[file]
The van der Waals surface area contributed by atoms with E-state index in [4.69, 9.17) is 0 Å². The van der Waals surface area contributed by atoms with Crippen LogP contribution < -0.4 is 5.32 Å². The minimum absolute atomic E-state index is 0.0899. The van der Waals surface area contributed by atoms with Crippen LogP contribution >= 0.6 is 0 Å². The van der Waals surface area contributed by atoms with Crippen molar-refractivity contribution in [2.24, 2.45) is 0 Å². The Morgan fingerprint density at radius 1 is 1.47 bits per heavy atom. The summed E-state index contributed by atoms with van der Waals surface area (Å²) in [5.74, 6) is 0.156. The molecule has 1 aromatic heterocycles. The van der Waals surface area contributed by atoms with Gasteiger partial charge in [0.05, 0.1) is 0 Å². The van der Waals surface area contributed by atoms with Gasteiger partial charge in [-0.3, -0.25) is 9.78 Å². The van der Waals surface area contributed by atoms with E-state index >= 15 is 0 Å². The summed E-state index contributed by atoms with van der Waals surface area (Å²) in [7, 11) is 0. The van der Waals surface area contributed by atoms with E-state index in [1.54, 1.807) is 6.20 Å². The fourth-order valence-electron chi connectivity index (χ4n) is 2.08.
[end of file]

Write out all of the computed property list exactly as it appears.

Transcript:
The van der Waals surface area contributed by atoms with E-state index in [4.69, 9.17) is 0 Å². The van der Waals surface area contributed by atoms with Crippen LogP contribution < -0.4 is 5.32 Å². The minimum absolute atomic E-state index is 0.0899. The van der Waals surface area contributed by atoms with Crippen LogP contribution >= 0.6 is 0 Å². The van der Waals surface area contributed by atoms with Crippen molar-refractivity contribution in [2.24, 2.45) is 0 Å². The Morgan fingerprint density at radius 1 is 1.47 bits per heavy atom. The summed E-state index contributed by atoms with van der Waals surface area (Å²) in [5.74, 6) is 0.156. The molecule has 1 aromatic heterocycles. The van der Waals surface area contributed by atoms with Gasteiger partial charge in [0.05, 0.1) is 0 Å². The van der Waals surface area contributed by atoms with Gasteiger partial charge in [-0.3, -0.25) is 9.78 Å². The van der Waals surface area contributed by atoms with E-state index >= 15 is 0 Å². The summed E-state index contributed by atoms with van der Waals surface area (Å²) in [7, 11) is 0. The van der Waals surface area contributed by atoms with E-state index in [1.54, 1.807) is 6.20 Å². The fourth-order valence-electron chi connectivity index (χ4n) is 2.08.